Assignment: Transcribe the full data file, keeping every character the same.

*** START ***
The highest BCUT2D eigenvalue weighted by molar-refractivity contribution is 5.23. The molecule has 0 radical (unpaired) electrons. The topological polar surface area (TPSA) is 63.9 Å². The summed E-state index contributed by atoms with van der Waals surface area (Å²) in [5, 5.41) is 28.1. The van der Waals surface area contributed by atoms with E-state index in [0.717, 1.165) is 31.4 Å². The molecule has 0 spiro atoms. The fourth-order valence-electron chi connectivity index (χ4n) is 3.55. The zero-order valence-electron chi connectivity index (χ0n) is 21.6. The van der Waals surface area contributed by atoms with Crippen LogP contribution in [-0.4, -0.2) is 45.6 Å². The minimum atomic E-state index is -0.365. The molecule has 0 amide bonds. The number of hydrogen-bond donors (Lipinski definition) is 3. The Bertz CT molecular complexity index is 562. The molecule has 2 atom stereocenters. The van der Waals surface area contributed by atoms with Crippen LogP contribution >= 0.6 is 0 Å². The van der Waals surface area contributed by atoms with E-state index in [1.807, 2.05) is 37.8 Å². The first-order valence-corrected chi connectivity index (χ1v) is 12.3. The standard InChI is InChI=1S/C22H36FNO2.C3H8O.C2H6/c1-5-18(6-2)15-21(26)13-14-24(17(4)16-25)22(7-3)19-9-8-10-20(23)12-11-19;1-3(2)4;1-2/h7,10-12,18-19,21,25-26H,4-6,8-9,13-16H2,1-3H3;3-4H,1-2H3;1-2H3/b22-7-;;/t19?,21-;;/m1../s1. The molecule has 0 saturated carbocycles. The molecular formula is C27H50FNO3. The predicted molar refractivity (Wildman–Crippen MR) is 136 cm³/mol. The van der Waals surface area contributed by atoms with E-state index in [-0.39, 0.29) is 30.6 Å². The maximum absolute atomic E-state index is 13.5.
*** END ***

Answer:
The highest BCUT2D eigenvalue weighted by molar-refractivity contribution is 5.23. The molecule has 0 radical (unpaired) electrons. The topological polar surface area (TPSA) is 63.9 Å². The summed E-state index contributed by atoms with van der Waals surface area (Å²) in [5, 5.41) is 28.1. The van der Waals surface area contributed by atoms with E-state index in [0.717, 1.165) is 31.4 Å². The molecule has 0 spiro atoms. The fourth-order valence-electron chi connectivity index (χ4n) is 3.55. The zero-order valence-electron chi connectivity index (χ0n) is 21.6. The van der Waals surface area contributed by atoms with Crippen LogP contribution in [-0.4, -0.2) is 45.6 Å². The minimum atomic E-state index is -0.365. The molecule has 0 amide bonds. The number of hydrogen-bond donors (Lipinski definition) is 3. The Bertz CT molecular complexity index is 562. The molecule has 2 atom stereocenters. The van der Waals surface area contributed by atoms with Crippen LogP contribution >= 0.6 is 0 Å². The van der Waals surface area contributed by atoms with E-state index in [1.807, 2.05) is 37.8 Å². The first-order valence-corrected chi connectivity index (χ1v) is 12.3. The standard InChI is InChI=1S/C22H36FNO2.C3H8O.C2H6/c1-5-18(6-2)15-21(26)13-14-24(17(4)16-25)22(7-3)19-9-8-10-20(23)12-11-19;1-3(2)4;1-2/h7,10-12,18-19,21,25-26H,4-6,8-9,13-16H2,1-3H3;3-4H,1-2H3;1-2H3/b22-7-;;/t19?,21-;;/m1../s1. The molecule has 0 saturated carbocycles. The molecular formula is C27H50FNO3. The predicted molar refractivity (Wildman–Crippen MR) is 136 cm³/mol. The van der Waals surface area contributed by atoms with E-state index in [-0.39, 0.29) is 30.6 Å². The maximum absolute atomic E-state index is 13.5.